New Delhi, Dec. 3: Fertiliser companies have asked the government to intervene in negotiations on gas pricing and get oil companies to sell natural gas to them at $3 a million BTU (British Thermal Units) or be prepared to pay the difference as subsidy.
Currently, oil companies have been demanding $3.92 a million BTU for supplying gas feedstock within Gujarat and $4.2 a million BTU outside the state through the HBJ pipeline.
Reliance, the other big potential gas supplier, has kept its cards close to its chest and will, in all likelihood, set its prices once the negotiations are completed.
“We have told the government that it will have to compensate us in case we don't get gas at a competitive rate of $3 a million BTU,” Fertiliser Association of India chairman R. S. Gehlot said. “We won't be viable otherwise and may have to close down units,” he added.
The industry's claim that it will not be viable otherwise is seen by most officials connected with the group of ministers set up to look into gas pricing as a tactic to get the best deal possible.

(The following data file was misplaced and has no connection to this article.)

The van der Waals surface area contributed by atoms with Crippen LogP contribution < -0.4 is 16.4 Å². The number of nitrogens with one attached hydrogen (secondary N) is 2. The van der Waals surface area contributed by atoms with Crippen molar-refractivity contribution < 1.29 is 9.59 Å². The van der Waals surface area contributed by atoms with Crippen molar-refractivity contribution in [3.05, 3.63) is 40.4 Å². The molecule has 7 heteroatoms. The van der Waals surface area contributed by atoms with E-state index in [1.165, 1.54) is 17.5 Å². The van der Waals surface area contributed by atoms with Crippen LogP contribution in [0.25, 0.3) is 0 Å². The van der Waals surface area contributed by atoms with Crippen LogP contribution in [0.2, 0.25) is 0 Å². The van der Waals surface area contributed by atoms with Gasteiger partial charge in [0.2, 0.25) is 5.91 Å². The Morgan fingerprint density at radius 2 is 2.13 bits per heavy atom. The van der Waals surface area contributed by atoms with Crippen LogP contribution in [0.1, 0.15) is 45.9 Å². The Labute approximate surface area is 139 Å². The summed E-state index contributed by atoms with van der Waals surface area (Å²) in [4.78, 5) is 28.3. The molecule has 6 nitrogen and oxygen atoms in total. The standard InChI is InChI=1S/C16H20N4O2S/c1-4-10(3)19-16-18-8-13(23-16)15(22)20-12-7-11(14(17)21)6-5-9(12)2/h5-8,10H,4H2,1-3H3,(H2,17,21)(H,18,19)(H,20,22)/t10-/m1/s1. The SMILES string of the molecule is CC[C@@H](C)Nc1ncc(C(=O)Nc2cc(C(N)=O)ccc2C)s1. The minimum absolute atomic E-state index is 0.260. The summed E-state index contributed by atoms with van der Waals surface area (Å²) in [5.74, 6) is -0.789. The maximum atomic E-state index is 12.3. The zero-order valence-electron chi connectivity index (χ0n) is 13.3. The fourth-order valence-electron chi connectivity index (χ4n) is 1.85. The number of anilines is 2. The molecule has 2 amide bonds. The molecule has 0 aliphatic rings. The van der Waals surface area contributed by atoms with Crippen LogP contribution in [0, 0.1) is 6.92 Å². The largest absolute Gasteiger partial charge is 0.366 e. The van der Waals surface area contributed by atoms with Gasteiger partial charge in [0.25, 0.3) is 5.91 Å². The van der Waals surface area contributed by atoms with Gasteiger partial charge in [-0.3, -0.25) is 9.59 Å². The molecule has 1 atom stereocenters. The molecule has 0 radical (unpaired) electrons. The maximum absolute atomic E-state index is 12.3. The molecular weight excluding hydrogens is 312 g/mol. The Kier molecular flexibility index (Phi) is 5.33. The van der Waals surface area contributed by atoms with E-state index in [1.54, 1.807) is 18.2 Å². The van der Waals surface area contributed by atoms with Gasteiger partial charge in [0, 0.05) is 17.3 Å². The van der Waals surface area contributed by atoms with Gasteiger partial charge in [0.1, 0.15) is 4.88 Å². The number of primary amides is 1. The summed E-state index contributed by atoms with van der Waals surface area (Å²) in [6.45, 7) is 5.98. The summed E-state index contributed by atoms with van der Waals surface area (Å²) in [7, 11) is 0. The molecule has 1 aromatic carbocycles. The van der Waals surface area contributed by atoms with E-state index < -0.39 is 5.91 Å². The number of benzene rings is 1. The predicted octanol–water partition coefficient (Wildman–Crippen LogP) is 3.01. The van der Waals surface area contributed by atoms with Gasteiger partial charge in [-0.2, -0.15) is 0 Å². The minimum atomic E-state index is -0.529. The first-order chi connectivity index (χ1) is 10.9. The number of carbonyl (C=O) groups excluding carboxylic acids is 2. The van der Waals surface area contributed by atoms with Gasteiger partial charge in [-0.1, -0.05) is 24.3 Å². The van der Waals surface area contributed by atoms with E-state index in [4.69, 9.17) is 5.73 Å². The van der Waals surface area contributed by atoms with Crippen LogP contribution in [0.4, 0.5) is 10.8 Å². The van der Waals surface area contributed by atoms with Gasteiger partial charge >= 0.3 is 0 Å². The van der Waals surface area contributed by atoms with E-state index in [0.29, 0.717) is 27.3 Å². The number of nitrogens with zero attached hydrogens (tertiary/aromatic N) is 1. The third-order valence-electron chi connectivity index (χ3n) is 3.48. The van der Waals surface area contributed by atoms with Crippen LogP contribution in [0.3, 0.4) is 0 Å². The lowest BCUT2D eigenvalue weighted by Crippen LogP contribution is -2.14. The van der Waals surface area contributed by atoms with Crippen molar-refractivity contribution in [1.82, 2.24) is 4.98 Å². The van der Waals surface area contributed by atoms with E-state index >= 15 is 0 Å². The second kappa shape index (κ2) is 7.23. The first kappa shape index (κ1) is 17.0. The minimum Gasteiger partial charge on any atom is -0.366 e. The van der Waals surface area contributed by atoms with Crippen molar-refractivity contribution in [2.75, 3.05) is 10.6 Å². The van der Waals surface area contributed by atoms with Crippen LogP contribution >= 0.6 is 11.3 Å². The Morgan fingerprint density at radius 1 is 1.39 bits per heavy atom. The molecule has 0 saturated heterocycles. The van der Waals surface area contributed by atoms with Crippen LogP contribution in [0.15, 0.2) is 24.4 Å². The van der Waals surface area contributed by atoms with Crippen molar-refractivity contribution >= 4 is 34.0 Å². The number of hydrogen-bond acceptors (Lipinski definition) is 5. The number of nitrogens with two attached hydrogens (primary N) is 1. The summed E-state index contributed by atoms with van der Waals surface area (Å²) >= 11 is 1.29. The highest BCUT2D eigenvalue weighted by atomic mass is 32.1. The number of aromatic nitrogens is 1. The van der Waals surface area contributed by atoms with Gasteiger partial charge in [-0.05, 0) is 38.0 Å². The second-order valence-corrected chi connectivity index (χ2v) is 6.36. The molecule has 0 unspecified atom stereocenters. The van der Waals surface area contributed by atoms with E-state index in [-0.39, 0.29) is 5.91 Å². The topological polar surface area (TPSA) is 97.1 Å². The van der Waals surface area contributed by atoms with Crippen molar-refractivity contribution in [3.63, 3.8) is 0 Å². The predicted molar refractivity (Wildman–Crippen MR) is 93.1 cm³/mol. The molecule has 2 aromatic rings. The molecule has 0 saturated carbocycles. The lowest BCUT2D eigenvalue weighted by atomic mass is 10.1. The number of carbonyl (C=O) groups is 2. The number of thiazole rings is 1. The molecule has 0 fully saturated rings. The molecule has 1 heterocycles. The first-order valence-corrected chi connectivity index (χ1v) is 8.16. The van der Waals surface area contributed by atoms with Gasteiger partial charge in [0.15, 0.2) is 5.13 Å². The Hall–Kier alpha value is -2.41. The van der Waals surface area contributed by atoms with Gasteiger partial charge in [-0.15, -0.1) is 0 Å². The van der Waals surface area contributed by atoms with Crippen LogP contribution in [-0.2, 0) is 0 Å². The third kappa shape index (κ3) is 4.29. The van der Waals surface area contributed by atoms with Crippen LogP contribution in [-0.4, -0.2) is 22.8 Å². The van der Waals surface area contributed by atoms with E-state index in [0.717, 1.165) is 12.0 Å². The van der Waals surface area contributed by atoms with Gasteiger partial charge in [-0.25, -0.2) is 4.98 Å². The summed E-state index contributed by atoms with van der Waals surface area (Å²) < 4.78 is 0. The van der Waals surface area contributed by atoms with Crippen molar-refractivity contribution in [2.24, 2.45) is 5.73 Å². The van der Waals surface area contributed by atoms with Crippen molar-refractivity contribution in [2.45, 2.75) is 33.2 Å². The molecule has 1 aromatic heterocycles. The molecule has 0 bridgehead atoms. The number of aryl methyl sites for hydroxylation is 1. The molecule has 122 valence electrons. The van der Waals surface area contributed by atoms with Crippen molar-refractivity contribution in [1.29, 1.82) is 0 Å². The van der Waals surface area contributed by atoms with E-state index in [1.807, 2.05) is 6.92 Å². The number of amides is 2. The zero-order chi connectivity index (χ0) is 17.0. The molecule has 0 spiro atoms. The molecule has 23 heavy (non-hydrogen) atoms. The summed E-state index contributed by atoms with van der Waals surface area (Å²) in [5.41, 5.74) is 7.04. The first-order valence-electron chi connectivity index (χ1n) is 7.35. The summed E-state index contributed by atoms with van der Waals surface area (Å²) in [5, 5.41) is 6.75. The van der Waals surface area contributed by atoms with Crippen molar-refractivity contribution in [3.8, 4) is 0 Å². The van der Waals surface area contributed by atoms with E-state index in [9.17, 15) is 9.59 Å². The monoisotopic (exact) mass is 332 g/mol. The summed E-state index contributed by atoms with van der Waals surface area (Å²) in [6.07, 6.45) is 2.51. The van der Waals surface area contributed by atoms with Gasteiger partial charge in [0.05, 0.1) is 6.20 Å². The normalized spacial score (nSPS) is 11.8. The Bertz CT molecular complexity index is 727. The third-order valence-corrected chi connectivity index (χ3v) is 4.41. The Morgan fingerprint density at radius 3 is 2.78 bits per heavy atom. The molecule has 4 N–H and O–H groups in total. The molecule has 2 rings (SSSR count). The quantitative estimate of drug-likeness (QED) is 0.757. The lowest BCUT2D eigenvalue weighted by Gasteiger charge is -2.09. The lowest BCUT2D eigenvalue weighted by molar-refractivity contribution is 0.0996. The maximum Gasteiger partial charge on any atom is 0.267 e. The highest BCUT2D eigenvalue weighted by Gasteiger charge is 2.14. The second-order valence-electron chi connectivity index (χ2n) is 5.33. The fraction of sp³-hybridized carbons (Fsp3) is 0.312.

The association says it has worked out the $3 figure based on global competitive pricing and taking into account the cost of transporting fuel to India and piping it down to their factories. On the other hand, oil companies also contend that their pricing has been extremely transparent.
The government wants to end fertiliser subsidy payouts as it has been eating into its budget in a major way and it is being increasingly viewed as a subsidy that helps make fertiliser manufacturers profitable and not to farmers who are supposed to benefit from it.
The government faces a Rs 50,000-crore food and fertiliser subsidy bill this year and has been trying various ways of cutting it down, including getting fertiliser firms to switch to gas as feedstock instead of naphtha.
In a speech delivered in Parliament earlier this year, finance minister Jaswant Singh had made it clear that the government could not continue to subsidise fertiliser firms as some of them were claiming as much as Rs 16,000 a tonne as production costs through a complex system of price calculations in order to snap up government subsidy.